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Voices: Voices on Identity, Childhood, Ethics and Stimulants

Children join the debate

Ritalin and other forms of enforcement and psychological policing are the contemporary equivalent of the old practice of tying up children’s hands in bed, so they won’t touch their genitals. The parent stupefies the child for the parent’s good.
Hanif Kureishi, writing in The
New York Times, February 2012

The goal of this report, and the accompanying ADHD and Me animations, is to inspire a fresh public conversation about the ethics of Attention Deficit/Hyperactivity Disorder (ADHD) diagnosis and stimulant drug treatments like Ritalin and Adderall. How will we accomplish this? We’re going to introduce you to the ADHD frontline: the children. After meeting them, you may not change your overall opinion about whether or not ADHD diagnosis and drug treatments are a good thing. But you will have a more informed, more balanced and more respectful understanding of what stimulant drug treatments do and why they are used, more empathy for kids who struggle with learning and behavioral issues, and a better idea of how to help children with ADHD.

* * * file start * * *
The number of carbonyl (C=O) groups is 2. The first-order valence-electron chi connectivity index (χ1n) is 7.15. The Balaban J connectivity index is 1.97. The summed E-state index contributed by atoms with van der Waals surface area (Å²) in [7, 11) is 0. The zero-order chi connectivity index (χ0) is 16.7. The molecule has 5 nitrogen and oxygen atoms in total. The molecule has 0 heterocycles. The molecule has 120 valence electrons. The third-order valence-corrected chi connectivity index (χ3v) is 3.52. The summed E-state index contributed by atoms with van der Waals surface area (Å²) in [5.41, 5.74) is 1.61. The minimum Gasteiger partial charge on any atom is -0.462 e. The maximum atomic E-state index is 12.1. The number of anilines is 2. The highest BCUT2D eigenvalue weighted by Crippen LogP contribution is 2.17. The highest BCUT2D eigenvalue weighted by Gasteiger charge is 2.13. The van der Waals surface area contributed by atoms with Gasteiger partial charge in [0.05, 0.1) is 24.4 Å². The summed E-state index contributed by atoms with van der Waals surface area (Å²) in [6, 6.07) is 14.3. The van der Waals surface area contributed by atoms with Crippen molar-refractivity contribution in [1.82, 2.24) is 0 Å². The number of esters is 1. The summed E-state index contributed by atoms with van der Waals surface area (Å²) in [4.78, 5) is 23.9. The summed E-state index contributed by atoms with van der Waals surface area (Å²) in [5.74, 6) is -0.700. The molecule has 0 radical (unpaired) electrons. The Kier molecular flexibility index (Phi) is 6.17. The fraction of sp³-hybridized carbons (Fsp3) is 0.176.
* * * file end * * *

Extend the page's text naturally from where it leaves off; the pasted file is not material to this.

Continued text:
The VOICES study (Voices On Identity, Childhood, Ethics and Stimulants) asked: Is there evidence to suggest that the use of stimulant drug treatments is unethical? Does Ritalin turn kids into zombies? Are children being drugged into obedience and conformity? How do we wade through the minefield of accusations to get to another vantage point on these sorts of questions?

Our answer was to go to children themselves, to get their perspectives. We don’t claim that children’s views are sufficient, in themselves, to resolve the debates over ADHD diagnosis and stimulant drug treatments. We do claim that children’s voices are essential to achieving a more realistic, more informed, more balanced, and more useful view on the ethics of ADHD diagnosis and stimulant drug treatments. This report depends on these voices to deliver key findings of the VOICES project to professionals who deal with children on a daily basis, to parents and to policy makers.